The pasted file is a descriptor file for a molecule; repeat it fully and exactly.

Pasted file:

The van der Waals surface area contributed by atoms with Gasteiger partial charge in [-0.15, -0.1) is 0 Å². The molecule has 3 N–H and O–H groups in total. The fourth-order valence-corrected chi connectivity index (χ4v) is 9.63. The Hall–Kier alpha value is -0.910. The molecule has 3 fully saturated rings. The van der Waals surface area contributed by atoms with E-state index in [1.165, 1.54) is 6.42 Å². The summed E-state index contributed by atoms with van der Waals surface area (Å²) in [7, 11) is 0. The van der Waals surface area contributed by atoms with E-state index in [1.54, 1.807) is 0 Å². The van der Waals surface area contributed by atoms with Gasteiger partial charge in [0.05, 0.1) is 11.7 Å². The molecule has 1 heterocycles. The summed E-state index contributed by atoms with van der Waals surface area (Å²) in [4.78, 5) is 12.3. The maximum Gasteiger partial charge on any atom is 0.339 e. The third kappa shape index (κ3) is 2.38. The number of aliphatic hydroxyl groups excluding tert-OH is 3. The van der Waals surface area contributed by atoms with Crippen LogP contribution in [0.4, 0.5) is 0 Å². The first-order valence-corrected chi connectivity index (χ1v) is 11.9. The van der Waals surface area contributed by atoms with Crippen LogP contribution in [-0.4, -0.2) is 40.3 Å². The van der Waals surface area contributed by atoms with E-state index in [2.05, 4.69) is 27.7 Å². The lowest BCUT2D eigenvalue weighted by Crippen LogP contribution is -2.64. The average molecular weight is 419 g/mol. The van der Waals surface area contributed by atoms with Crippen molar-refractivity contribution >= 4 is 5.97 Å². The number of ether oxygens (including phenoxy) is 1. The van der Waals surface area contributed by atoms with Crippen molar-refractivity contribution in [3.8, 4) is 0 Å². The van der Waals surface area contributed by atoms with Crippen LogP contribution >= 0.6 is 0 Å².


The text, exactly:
The van der Waals surface area contributed by atoms with Gasteiger partial charge in [-0.15, -0.1) is 0 Å². The molecule has 3 N–H and O–H groups in total. The fourth-order valence-corrected chi connectivity index (χ4v) is 9.63. The Hall–Kier alpha value is -0.910. The molecule has 3 fully saturated rings. The van der Waals surface area contributed by atoms with E-state index in [1.165, 1.54) is 6.42 Å². The summed E-state index contributed by atoms with van der Waals surface area (Å²) in [7, 11) is 0. The van der Waals surface area contributed by atoms with E-state index in [1.54, 1.807) is 0 Å². The van der Waals surface area contributed by atoms with Gasteiger partial charge in [0.05, 0.1) is 11.7 Å². The molecule has 1 heterocycles. The summed E-state index contributed by atoms with van der Waals surface area (Å²) in [4.78, 5) is 12.3. The maximum Gasteiger partial charge on any atom is 0.339 e. The third kappa shape index (κ3) is 2.38. The number of aliphatic hydroxyl groups excluding tert-OH is 3. The van der Waals surface area contributed by atoms with Crippen LogP contribution in [0.4, 0.5) is 0 Å². The first-order valence-corrected chi connectivity index (χ1v) is 11.9. The van der Waals surface area contributed by atoms with Crippen LogP contribution in [-0.4, -0.2) is 40.3 Å². The van der Waals surface area contributed by atoms with E-state index in [2.05, 4.69) is 27.7 Å². The lowest BCUT2D eigenvalue weighted by Crippen LogP contribution is -2.64. The average molecular weight is 419 g/mol. The van der Waals surface area contributed by atoms with Crippen molar-refractivity contribution >= 4 is 5.97 Å². The number of ether oxygens (including phenoxy) is 1. The van der Waals surface area contributed by atoms with Crippen molar-refractivity contribution in [3.8, 4) is 0 Å². The van der Waals surface area contributed by atoms with Crippen LogP contribution >= 0.6 is 0 Å².